News | April 17, 2008

Radiologists Seek Reassurance in Transition to Digital Mammograms

April 18, 2008 – A growing amount of women undergoing breast cancer screenings are recalled for more testing while radiologists learn to interpret new mammograms, transitioning from traditional X-ray test, said the New York Times.

Two years ago, 10 percent of mammography clinics had at least one digital machine, jumping to 32 percent in current clinics.

Some radiologists report that digital mammograms allow the magnifier contrast and magnification to view things that were missed in traditional X-rays, but recognizing it takes time to learn new technology. Radiologists often have had trouble telling the differences between digital and film mammograms, and some radiologists may need reassurance by requesting additional X-rays, ultrasound exams or biopsies for women who end up not having breast cancer, said New York Times.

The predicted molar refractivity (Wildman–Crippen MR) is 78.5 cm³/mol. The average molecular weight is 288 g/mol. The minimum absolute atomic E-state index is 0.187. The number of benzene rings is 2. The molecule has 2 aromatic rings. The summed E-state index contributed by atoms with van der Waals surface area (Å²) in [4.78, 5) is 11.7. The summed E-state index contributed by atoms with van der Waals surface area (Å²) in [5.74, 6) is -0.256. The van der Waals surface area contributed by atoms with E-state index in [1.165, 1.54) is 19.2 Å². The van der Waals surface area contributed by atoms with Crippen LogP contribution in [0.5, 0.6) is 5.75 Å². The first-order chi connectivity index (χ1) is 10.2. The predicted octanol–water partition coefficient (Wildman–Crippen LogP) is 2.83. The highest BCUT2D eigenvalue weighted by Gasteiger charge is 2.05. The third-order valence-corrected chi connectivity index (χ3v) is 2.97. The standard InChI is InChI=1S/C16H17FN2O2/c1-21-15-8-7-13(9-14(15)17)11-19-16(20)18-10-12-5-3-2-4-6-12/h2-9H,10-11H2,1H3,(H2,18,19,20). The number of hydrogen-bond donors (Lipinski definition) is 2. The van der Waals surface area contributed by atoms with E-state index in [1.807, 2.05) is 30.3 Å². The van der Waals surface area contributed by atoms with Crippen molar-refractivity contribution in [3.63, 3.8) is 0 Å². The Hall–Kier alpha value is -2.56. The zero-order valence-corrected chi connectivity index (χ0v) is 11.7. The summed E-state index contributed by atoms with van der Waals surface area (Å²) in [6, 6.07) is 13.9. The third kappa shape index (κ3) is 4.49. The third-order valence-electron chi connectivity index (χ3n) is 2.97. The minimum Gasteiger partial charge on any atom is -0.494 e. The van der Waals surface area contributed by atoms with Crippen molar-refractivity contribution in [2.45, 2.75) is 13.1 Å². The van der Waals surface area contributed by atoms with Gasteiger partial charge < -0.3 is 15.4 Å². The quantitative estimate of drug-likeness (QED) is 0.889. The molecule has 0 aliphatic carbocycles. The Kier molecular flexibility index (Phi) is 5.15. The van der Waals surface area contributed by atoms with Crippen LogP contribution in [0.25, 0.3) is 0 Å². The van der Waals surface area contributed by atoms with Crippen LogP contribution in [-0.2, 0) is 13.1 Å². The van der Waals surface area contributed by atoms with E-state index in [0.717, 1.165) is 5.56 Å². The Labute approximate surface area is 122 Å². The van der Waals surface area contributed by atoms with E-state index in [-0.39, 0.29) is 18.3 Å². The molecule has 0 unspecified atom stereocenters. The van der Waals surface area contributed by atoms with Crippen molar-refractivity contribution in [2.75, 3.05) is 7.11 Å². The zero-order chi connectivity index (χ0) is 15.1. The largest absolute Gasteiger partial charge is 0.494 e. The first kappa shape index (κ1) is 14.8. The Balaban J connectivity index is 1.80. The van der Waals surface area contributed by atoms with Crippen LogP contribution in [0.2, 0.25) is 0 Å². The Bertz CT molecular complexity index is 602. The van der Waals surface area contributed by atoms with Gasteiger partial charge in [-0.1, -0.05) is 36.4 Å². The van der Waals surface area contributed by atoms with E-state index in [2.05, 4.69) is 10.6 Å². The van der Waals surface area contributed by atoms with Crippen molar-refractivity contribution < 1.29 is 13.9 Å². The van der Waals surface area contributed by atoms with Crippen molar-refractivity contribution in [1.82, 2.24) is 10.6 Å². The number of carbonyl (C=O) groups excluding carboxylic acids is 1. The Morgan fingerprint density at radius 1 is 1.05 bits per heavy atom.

According to the Times, more radiologists are requesting digital mammography machines because the technology is better at finding tumors in women with dense breast tissue.

For more information: www.nytimes.com

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